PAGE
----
[Python-ideas] Yield-From: Finalization guarantees
Guido van Rossum
guido at python.org
Wed Apr 1 06:10:28 CEST 2009
On Sun, Mar 29, 2009 at 10:45 PM, Greg Ewing
<greg.ewing at canterbury.ac.nz> wrote:
> The problem of how to handle GeneratorExit doesn't
> seem to have any entirely satisfactory solution.
> On the one hand, the inlining principle requires that
> we never re-raise it if the subgenerator turns it into
> a StopIteration (or GeneratorReturn).
> On the other hand, not re-raising it means that a
> broken generator can easily result from innocuously
> combining two things that are individually legitimate.
> I think we just have to accept this, and state that
> refactoring only preserves semantics as long as the
> code block being factored out does not catch
> GeneratorExit without re-raising it. Then we're free
> to always re-raise GeneratorExit and prevent broken
> generators from occurring.
> I'm inclined to think this situation is a symptom that
> the idea of being able to catch GeneratorExit at all
> is flawed. If generator finalization were implemented
> by means of a forced return, or something equally
> uncatchable, instead of an exception, we wouldn't have
> so much of a problem.
> Earlier I said that I thought GeneratorExit was best
> regarded as an implementation detail of generators.
> I'd like to strengthen that statement and say that it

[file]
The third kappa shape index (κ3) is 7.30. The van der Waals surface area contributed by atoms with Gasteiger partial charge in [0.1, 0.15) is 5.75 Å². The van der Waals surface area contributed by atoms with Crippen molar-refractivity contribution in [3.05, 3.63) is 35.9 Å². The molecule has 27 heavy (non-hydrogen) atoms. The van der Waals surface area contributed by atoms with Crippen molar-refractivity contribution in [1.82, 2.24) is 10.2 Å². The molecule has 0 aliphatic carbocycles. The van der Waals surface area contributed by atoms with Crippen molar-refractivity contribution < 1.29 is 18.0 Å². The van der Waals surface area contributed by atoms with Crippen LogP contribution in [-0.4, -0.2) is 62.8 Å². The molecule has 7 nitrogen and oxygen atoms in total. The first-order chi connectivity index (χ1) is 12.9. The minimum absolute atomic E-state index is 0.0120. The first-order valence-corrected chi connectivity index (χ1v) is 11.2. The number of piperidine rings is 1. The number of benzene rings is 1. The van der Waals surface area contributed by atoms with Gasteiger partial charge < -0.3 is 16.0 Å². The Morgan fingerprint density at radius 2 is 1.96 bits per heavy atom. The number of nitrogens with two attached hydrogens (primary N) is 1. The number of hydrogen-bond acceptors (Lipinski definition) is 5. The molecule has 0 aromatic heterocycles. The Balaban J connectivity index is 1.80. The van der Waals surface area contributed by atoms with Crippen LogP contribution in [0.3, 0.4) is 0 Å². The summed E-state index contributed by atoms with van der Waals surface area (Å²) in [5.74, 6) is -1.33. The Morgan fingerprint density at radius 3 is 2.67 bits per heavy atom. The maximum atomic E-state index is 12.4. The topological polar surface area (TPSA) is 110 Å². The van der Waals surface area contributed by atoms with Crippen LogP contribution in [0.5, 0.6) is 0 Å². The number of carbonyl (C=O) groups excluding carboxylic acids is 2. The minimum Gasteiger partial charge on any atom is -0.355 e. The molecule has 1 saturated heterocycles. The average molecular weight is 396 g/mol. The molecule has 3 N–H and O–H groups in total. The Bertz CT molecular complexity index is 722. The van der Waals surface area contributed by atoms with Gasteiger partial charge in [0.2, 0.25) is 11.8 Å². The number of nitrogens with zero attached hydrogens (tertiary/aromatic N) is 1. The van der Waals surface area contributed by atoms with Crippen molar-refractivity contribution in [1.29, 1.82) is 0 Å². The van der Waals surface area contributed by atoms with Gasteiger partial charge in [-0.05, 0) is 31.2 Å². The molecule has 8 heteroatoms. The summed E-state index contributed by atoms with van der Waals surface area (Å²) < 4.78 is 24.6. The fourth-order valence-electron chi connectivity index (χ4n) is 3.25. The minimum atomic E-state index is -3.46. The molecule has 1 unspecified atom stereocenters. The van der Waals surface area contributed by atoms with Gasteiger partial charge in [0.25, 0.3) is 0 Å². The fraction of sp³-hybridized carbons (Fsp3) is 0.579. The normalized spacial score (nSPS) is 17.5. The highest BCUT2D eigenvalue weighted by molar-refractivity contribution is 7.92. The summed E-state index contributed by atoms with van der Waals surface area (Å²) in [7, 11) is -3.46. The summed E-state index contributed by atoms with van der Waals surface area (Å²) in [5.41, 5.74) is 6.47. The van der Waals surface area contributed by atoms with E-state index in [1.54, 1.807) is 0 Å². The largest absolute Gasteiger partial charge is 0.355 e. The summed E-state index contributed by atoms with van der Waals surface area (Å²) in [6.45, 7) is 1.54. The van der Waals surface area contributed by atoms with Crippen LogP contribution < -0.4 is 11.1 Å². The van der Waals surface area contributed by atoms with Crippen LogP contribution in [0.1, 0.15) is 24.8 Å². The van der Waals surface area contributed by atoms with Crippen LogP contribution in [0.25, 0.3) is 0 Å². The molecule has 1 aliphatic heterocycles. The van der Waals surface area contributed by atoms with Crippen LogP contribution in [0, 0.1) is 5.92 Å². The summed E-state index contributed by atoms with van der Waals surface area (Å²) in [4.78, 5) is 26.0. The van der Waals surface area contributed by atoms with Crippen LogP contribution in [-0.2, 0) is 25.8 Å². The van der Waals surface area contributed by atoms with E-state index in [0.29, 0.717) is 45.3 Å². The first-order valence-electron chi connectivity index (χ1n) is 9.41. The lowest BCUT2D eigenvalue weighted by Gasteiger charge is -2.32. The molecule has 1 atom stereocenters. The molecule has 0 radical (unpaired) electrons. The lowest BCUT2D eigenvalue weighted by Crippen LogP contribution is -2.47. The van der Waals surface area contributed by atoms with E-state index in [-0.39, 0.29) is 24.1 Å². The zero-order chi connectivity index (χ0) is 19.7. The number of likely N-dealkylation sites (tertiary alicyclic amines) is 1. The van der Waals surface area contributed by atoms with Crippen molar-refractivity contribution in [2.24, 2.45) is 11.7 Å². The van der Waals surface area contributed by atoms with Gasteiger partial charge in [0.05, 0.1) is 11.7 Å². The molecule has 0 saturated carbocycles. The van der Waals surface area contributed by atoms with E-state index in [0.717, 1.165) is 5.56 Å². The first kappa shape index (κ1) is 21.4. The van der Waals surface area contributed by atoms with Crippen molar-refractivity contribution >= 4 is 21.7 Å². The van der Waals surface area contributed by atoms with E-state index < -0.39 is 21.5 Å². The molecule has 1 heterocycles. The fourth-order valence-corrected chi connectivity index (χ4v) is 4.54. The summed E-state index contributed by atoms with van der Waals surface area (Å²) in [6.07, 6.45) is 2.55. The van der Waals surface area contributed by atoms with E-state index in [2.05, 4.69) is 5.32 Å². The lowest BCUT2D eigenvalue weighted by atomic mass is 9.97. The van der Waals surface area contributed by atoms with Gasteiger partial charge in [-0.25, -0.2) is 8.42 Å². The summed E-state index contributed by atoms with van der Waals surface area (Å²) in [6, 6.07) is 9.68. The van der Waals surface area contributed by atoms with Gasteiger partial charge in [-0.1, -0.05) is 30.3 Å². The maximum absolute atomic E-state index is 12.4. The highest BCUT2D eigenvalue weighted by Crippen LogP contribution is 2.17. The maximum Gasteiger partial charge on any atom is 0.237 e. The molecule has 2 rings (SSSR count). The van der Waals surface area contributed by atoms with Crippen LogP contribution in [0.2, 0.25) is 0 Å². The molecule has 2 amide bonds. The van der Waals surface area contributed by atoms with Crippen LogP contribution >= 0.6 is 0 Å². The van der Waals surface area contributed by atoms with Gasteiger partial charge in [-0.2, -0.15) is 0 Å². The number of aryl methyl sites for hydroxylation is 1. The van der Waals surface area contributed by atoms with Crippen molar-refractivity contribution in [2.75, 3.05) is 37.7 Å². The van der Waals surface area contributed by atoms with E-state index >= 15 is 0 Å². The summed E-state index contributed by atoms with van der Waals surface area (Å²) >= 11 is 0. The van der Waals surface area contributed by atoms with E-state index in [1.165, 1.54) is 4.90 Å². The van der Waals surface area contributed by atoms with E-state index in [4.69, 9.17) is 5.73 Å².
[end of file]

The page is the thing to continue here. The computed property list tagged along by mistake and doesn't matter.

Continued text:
> should be considered a detail of the *present*
> implementation of generators, subject to change in
> future or alternate Pythons.
> Related to that, I'm starting to come back to my
> original instinct that GeneratorExit should not be
> thrown into the subiterator at all. Rather, it should
> be taken as an indication that the delegating generator
> is being finalized, and the subiterator's close()
> method called if it has one. Then there's never any
> question about whether to re-raise it -- we should
> always do so.
This sounds fine -- though somehow I have a feeling nobody will really
care either way, and when it causees a problem, it's going to cost an
afternoon of debugging regardless. So do what's easiest to implement,
we can always fix it later.
BTW, I'd really like it if you (and others interested in PEP 380) read
Dave Beazley's excellent coroutines tutorial
(http://dabeaz.com/coroutines/), and commented on how yield-from can
make his example code easier to write or faster. The tutorial comes
with ample warnings about its mind-bending nature but I found it
excellently written and very clear on the three different use cases
for yield: iteration, receiving messages, and "traps" (cooperative
multitasking). I cannot plug this enough. (Thanks Jeremy Hylton for
mentioning it to me.)
--Guido van Rossum (home page: http://www.python.org/~guido/)
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